If the radioactive materials detector goes off again, should I just start running for Kings Park. (I’m serious)
"The recent training program given by the Town of Huntington, conducted at the Huntington Fire Department in which I specifically instructed “ZERO TOLERANCE” for any radioactive contamination problems. My geographic location to the shipments received of any questionable contamination to the Ogden Martin facility is cause for my personal health concerns as well of the general public."The memo was cc’d to:
He asked about materials and the nature of the waste that was in the landfill, a description of any covers or liners and the date(s) installed, the type and depth of cover material (i.e. topsoil, crushed rock etc.), if any synthetic covers or liners were installed, the depth of material between the synthetic cover and the surface, the composition of that material and the names, addresses and telephone numbers of any contractors that placed any material, whether natural, synthetic, or processed on top of the landfill after it ceased operating.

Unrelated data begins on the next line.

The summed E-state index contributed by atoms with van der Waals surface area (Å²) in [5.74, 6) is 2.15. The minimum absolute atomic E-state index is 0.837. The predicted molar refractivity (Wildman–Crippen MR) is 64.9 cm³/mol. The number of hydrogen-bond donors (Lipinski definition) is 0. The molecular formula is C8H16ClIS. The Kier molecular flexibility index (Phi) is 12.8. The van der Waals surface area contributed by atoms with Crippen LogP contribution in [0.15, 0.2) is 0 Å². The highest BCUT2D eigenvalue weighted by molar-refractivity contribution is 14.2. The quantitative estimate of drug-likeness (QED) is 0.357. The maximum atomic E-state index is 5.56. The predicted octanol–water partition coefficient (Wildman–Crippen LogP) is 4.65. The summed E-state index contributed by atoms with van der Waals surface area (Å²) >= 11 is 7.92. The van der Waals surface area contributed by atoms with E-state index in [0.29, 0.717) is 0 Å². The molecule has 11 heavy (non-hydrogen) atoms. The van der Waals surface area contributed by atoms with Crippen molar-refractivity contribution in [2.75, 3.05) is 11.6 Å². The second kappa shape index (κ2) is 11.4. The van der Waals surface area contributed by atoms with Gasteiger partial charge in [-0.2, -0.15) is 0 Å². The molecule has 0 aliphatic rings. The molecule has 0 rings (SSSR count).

Mr. Higgins asked many more questions in the letter including asking for a list of all persons who had worked at the plant for the last three years (1999-2003) and a description of the "Right to Know" education and training programs that have been given during the last three years to people who work at the plant. Mr. Higgins also wanted to know the Town's procedures for determining the specific employees who must receive the "Right to Know" training, assurance and proof that they had received the training, but most important Mr. Higgins asked for the names, address and social security numbers of all employees who had worked at the plant who handled or used toxic substances and the toxic substances to which these employees were exposed for the last three years.
Mr. Perks background includes: State of New York Fire Training Certificate in Hazardous Materials First Responder Operations, Instructor Evaluator Training Certificate from the Nassau County Police Department, Incident Safety Officer Training Certificate, Incident Commander/Hazwoper Supervisor/Marine Spill Response OSHA Certification (OSHA 29 CFR 1910.20) 40 hours of OSHA Hazwoper training, numerous refresher courses certified by OSHA and has held a license as a private investigator in New York State and a firearm permit. Mr. Perks said he was the only man in his office with a college degree.